“While we continue to be very sad about the loss of our firefighters and the way this incident has affected the entire WFD family, this lawsuit is not an appropriate response to this tragedy. There are no reasons at all for the City to feel guilt or shame. A grand jury has charged an individual with arson and multiple counts of murder in connection with this fire, and that person is awaiting trial. Yet, despite the pending criminal prosecution, plaintiffs’ attorneys have filed a civil complaint seeking money damages from the City affecting all the citizens of Wilmington, but leaving unnamed the individual accused of intentionally setting the fire.

The City of Wilmington’s government and its citizens continue to meet any and all obligations to the victims of this tragic act of arson through compensation and benefit programs that are available to City employees. In addition to the amounts of money that the affected firefighters and their families may have received from the State and other sources, the City has paid or anticipates paying over $11 million to the affected firefighters and their families in medical costs and related benefits associated with his incident.

Plaintiffs’ attorneys have filed this lawsuit in an attempt to get even more money from the City. Perhaps they believe, or have convinced their clients, that this lawsuit is a way to gain additional compensation through a quick cash settlement. If so, they are profoundly mistaken. I assure you that Wilmington will aggressively defend this case.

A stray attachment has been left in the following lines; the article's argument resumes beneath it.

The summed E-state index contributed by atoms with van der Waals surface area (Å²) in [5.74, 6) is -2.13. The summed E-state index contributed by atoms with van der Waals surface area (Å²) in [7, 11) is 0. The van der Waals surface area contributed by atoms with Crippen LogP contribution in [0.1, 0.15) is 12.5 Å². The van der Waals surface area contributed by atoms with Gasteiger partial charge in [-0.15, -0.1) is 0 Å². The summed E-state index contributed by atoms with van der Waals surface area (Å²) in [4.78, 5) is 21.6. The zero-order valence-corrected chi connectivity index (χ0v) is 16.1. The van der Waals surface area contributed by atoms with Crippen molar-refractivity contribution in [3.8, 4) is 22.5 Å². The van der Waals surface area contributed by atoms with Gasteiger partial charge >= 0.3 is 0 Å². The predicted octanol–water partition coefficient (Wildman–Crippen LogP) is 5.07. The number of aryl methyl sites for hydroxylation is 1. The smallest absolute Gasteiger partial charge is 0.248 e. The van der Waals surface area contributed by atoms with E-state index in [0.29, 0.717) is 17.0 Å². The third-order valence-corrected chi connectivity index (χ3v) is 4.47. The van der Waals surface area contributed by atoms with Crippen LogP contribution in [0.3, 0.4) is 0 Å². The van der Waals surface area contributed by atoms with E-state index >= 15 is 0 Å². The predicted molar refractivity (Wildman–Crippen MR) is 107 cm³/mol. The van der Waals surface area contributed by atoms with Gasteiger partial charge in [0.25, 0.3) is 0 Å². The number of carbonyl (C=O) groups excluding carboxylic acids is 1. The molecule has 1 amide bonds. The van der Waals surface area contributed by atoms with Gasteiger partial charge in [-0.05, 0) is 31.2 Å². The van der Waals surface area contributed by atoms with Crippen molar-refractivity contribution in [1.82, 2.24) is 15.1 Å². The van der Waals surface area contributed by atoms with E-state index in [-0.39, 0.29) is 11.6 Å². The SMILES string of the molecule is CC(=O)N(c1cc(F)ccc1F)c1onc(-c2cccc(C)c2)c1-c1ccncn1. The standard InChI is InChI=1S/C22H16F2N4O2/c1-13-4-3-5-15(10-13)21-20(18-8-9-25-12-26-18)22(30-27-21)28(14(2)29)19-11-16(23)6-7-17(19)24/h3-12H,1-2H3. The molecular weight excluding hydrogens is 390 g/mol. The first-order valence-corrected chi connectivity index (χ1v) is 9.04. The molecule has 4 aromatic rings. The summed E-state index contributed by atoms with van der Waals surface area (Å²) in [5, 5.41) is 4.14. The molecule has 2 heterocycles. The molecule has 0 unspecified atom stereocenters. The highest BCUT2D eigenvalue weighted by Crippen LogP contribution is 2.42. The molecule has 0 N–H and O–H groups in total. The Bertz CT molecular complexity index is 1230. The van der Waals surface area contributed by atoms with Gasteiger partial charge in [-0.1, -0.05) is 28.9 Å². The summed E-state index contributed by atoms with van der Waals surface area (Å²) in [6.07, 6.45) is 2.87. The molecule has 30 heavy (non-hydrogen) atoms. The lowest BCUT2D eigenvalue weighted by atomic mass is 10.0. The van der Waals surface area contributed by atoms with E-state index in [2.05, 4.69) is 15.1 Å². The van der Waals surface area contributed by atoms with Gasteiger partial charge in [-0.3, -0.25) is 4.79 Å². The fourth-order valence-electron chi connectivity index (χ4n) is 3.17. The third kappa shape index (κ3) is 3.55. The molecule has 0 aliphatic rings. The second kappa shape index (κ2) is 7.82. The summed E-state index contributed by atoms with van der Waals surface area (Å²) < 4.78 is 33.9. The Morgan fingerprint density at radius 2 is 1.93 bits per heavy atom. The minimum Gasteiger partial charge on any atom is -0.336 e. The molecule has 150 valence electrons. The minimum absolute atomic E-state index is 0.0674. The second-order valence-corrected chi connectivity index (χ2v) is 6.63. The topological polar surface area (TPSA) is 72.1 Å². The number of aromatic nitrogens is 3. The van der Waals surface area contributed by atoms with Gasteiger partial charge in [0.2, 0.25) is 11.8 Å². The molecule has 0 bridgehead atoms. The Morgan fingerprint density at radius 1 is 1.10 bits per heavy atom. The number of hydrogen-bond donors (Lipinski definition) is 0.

It is easy to file a lawsuit, and a complaint is just a list of allegations written by the plaintiffs’ lawyers. Those allegations are not facts, and they are not evidence. As the plaintiffs and their lawyers will learn, facts matter. The actual facts in this case differ sharply from the narrative contained in the complaint.

The complaint asserts that the rolling by-pass and staffing decisions were contributory factors in this tragedy. The City sharply disagrees. An individual has been charged criminally with intentionally setting this fire. Again, facts matter, and the facts will demonstrate the disturbing nature of this lawsuit.”

Note: The former Wilmington Mayor’s names have been removed from Neuberger’s statement. If the two former mayors would like to issue a statement we will update this post to include those statements.